American Sign Language - Experience

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Where Did American Sign Language Originate?

Is Sign Language The Same Around The Globe?

No one form of sign language is universal. For example, British Sign Language (BSL) differs notably from ASL. Different sign languages are used in different countries or regions.

The exact beginnings of ASL are not clear. Many people believe that ASL came mostly from French Sign Language (FSL). Others claim that the foundation for ASL existed before FSL was introduced in America in 1817. It was in that year that a French teacher named Laurent Clerc, brought to the United States by Thomas Gallaudet, founded the first school for the deaf in Hartford, Connecticut. Clerc began teaching FSL to Americans, though many of his students were already fluent in their own forms of local, natural sign language. Today's ASL likely contains some of this early American signing. Which language had more to do with the formation of modern ASL is difficult to prove. Modern ASL and FSL share some elements, including a substantial amount of vocabulary. However, they are not mutually comprehensible.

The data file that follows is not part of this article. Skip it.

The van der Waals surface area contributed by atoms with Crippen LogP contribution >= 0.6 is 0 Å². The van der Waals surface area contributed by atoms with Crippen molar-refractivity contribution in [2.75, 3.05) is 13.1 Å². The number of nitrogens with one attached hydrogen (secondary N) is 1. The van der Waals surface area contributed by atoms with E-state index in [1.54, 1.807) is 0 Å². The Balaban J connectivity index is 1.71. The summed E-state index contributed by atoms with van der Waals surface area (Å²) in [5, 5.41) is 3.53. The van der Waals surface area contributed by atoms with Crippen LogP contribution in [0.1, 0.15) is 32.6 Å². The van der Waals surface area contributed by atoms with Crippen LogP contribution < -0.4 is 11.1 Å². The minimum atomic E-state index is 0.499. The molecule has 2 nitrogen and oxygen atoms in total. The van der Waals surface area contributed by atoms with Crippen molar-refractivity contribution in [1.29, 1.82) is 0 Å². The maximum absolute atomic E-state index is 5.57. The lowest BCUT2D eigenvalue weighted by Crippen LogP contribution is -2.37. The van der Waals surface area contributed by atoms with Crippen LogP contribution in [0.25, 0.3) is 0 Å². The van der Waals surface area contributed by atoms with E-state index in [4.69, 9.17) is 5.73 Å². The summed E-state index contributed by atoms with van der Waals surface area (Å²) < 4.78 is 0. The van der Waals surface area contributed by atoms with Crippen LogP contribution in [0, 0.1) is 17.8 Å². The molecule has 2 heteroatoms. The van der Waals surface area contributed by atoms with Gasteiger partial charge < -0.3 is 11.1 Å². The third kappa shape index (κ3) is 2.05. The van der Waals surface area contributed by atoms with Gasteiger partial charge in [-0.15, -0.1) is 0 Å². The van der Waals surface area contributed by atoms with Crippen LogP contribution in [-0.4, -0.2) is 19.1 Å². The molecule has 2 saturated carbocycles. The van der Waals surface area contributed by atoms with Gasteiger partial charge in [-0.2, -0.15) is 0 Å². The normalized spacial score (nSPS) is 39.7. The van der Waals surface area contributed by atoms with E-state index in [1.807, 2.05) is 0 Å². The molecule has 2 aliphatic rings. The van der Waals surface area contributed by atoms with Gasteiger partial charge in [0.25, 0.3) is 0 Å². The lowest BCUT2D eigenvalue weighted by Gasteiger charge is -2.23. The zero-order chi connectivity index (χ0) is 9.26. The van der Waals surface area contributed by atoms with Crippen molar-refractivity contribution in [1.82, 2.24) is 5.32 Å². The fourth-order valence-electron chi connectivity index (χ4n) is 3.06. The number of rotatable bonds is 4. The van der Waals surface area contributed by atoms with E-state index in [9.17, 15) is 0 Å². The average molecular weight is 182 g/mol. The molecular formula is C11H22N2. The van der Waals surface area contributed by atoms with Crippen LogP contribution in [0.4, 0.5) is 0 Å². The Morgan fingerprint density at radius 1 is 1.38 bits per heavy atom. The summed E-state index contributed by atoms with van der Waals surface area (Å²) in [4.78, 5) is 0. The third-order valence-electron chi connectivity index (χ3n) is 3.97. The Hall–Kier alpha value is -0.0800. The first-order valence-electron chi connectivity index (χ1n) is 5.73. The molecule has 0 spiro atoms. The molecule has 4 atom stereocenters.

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See what others are saying

Comment from: MargieK, 55-64 Female (Patient) Published: December 16

I learned sign language (mainly) finger spelling years ago. Still today I use it occasionally. Mainly in retail in speaking to customers. I even had a customer that every time he came, he would ask for me. Although he spoke, he was still deaf. This was just great for him, that someone knew a little about ASL (American Sign Language).

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